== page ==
At the turn of the century, many African Americans suffered from issues of hair loss and dandruff, possibly due to the harsh irritants in the lye soap used by launderers and some combination of poor hygiene conditions, low-protein diets, and damaging hair treatments. Walker herself had a chronic hair-loss problem. According to the biography On Her Own Ground: The Life and Times of Madam C.J. Walker by Walker's great-great-granddaughter A'Lelia Bundles, "if Sarah used the widely distributed patent medicines that were heavily laced with alcohol and other harsh chemicals, [she would only make] the malady worse by stripping her hair of its natural oils."

In 1904, Sarah joined African-American businesswoman Annie Turbo Malone's team of agents after using Malone's "Great Wonderful Hair Grower" product to treat her own ailments. She began investing in creating her own product, and in 1906 she married her third husband, a Mr. Charles Joseph Walker. Walker launched her own "Madam Walker's Wonderful Hair Grower" line of ointments and other products and began selling them door-to-door.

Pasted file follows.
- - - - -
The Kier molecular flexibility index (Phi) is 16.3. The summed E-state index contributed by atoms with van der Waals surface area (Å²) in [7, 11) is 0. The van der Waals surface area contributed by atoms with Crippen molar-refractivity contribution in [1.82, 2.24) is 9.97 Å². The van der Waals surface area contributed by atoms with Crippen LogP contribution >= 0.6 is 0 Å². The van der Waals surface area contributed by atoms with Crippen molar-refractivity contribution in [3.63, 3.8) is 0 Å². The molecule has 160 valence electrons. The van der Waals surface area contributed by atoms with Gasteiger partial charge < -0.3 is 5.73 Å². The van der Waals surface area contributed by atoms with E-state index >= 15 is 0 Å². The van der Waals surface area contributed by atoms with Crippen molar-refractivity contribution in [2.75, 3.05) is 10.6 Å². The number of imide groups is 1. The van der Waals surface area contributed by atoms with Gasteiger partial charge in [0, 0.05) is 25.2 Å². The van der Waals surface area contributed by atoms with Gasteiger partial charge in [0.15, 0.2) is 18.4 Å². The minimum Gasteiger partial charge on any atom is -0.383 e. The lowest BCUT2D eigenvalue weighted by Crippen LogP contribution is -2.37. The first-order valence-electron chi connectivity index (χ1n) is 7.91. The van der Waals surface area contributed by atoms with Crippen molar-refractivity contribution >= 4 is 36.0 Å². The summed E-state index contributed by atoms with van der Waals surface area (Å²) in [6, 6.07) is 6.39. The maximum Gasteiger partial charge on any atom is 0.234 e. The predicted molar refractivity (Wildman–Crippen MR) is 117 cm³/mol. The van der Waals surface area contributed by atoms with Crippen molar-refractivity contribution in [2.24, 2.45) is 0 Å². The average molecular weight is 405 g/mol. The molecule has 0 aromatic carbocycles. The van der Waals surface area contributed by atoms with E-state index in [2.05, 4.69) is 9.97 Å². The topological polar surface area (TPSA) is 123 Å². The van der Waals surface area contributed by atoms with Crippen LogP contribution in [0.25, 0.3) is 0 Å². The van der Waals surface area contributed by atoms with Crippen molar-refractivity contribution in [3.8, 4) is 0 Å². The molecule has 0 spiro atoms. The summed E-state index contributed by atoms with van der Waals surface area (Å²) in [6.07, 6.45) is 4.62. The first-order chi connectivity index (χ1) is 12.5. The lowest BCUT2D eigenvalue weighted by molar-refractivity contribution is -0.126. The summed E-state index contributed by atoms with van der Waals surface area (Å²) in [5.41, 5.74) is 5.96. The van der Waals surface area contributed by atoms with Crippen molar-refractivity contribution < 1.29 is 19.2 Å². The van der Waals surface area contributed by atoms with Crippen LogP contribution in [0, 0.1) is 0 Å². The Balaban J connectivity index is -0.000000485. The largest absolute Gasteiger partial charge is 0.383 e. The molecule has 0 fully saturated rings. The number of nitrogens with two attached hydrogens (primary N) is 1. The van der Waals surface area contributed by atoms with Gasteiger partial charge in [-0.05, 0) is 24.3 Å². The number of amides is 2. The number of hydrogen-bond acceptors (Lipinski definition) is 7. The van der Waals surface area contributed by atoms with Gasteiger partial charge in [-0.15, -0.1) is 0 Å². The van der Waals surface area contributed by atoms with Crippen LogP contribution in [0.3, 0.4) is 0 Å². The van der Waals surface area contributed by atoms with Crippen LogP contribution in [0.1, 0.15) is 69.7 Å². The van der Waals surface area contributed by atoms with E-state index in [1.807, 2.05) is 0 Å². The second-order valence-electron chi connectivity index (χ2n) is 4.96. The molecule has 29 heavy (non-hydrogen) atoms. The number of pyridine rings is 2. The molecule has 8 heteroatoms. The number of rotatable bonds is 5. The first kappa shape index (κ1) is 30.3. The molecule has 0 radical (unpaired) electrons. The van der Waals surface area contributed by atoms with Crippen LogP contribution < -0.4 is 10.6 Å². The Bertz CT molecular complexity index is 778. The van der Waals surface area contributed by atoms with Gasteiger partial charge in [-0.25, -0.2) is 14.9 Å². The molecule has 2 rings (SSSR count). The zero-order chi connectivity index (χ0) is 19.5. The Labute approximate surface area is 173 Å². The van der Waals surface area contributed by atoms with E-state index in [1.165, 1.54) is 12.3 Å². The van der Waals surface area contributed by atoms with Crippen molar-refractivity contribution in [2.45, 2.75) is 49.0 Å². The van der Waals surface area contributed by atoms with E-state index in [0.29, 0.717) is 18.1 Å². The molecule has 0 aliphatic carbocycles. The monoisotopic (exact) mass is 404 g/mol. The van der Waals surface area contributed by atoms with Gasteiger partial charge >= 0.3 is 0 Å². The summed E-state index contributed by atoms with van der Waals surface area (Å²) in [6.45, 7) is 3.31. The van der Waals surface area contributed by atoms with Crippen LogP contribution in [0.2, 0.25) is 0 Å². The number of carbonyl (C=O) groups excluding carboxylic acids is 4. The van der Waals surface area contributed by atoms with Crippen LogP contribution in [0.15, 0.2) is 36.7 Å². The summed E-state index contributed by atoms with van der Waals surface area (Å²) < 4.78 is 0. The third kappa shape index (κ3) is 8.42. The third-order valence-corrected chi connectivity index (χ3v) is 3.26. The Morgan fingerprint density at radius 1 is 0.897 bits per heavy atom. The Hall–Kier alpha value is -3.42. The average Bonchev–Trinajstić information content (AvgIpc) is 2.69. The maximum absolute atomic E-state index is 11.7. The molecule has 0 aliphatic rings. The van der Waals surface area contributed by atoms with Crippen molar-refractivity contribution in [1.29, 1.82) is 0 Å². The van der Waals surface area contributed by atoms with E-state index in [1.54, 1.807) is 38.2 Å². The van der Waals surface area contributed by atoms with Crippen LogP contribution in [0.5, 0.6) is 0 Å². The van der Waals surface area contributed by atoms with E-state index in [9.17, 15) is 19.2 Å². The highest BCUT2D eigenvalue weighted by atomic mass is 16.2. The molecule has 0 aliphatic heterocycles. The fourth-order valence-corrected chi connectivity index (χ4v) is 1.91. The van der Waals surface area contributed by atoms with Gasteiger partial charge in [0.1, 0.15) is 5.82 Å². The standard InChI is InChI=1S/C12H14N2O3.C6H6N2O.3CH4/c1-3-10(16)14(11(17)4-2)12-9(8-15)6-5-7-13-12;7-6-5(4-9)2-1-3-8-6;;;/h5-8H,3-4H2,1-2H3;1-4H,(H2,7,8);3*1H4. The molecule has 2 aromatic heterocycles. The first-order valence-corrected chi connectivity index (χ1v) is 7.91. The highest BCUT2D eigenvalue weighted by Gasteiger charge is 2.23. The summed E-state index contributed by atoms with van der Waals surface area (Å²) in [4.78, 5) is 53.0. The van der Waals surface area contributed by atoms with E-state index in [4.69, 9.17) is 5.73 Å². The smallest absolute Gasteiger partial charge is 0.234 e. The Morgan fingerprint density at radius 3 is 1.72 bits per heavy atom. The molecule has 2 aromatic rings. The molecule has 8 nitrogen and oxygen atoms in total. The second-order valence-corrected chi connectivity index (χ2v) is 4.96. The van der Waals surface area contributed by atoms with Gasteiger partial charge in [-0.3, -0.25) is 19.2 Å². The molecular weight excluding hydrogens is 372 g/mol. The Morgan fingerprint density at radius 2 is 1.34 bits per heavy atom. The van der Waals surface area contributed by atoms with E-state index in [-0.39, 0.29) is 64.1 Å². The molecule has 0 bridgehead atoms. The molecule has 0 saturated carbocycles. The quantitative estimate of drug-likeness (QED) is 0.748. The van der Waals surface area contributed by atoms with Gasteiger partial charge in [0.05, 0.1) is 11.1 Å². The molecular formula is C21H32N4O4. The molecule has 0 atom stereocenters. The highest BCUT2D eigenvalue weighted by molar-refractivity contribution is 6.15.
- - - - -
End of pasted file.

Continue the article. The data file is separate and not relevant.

3. Madam C.J. Walker created a beauty culture empire.

Once Walker's business was nation-wide and incorporated, she expanded internationally to the Caribbean and Central America in 1913. Within the next few years, she acquired over 25,000 sales agents; she had a beauty school called the Lelia College of Beauty Culture in Pittsburg that trained her "hair culturists." By the time she died on May 25, 1919 at age 51, her business profits had skyrocketed to over $500,000 in sales annually. In fact, products inspired by Walker's can still be purchased today.

4. Madam C.J. Walker's Irvington, New York mansion will soon host more female entrepreneurs.